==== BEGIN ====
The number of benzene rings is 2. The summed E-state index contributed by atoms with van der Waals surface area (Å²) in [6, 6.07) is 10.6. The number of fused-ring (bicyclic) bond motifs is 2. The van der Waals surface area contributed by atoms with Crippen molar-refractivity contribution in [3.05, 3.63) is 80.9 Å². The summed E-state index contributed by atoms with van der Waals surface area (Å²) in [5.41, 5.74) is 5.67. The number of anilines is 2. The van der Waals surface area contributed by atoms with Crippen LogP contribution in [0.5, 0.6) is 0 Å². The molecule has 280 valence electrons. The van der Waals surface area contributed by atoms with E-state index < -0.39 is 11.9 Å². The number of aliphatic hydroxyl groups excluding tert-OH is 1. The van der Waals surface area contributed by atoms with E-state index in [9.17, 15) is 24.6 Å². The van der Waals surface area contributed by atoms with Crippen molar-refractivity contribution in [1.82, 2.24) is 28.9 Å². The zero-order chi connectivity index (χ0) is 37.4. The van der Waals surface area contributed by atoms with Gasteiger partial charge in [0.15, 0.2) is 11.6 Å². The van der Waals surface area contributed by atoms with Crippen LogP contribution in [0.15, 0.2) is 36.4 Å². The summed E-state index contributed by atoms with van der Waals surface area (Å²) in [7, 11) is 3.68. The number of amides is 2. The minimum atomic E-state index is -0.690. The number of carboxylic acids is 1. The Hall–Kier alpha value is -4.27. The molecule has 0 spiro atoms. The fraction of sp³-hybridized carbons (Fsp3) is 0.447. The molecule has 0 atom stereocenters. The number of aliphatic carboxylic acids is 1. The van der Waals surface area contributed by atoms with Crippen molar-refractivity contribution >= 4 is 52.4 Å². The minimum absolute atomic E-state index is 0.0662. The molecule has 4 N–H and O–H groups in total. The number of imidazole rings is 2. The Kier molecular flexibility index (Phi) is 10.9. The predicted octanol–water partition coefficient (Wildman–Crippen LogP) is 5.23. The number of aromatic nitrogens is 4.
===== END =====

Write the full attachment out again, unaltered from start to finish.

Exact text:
The number of benzene rings is 2. The summed E-state index contributed by atoms with van der Waals surface area (Å²) in [6, 6.07) is 10.6. The number of fused-ring (bicyclic) bond motifs is 2. The van der Waals surface area contributed by atoms with Crippen molar-refractivity contribution in [3.05, 3.63) is 80.9 Å². The summed E-state index contributed by atoms with van der Waals surface area (Å²) in [5.41, 5.74) is 5.67. The number of anilines is 2. The van der Waals surface area contributed by atoms with Crippen LogP contribution in [0.5, 0.6) is 0 Å². The molecule has 280 valence electrons. The van der Waals surface area contributed by atoms with E-state index < -0.39 is 11.9 Å². The number of aliphatic hydroxyl groups excluding tert-OH is 1. The van der Waals surface area contributed by atoms with E-state index in [9.17, 15) is 24.6 Å². The van der Waals surface area contributed by atoms with Crippen molar-refractivity contribution in [1.82, 2.24) is 28.9 Å². The zero-order chi connectivity index (χ0) is 37.4. The van der Waals surface area contributed by atoms with Gasteiger partial charge in [0.15, 0.2) is 11.6 Å². The van der Waals surface area contributed by atoms with Crippen LogP contribution in [0.15, 0.2) is 36.4 Å². The summed E-state index contributed by atoms with van der Waals surface area (Å²) in [7, 11) is 3.68. The number of amides is 2. The minimum atomic E-state index is -0.690. The number of carboxylic acids is 1. The Hall–Kier alpha value is -4.27. The molecule has 0 spiro atoms. The fraction of sp³-hybridized carbons (Fsp3) is 0.447. The molecule has 0 atom stereocenters. The number of aliphatic carboxylic acids is 1. The van der Waals surface area contributed by atoms with Crippen molar-refractivity contribution >= 4 is 52.4 Å². The minimum absolute atomic E-state index is 0.0662. The molecule has 4 N–H and O–H groups in total. The number of imidazole rings is 2. The Kier molecular flexibility index (Phi) is 10.9. The predicted octanol–water partition coefficient (Wildman–Crippen LogP) is 5.23. The number of aromatic nitrogens is 4.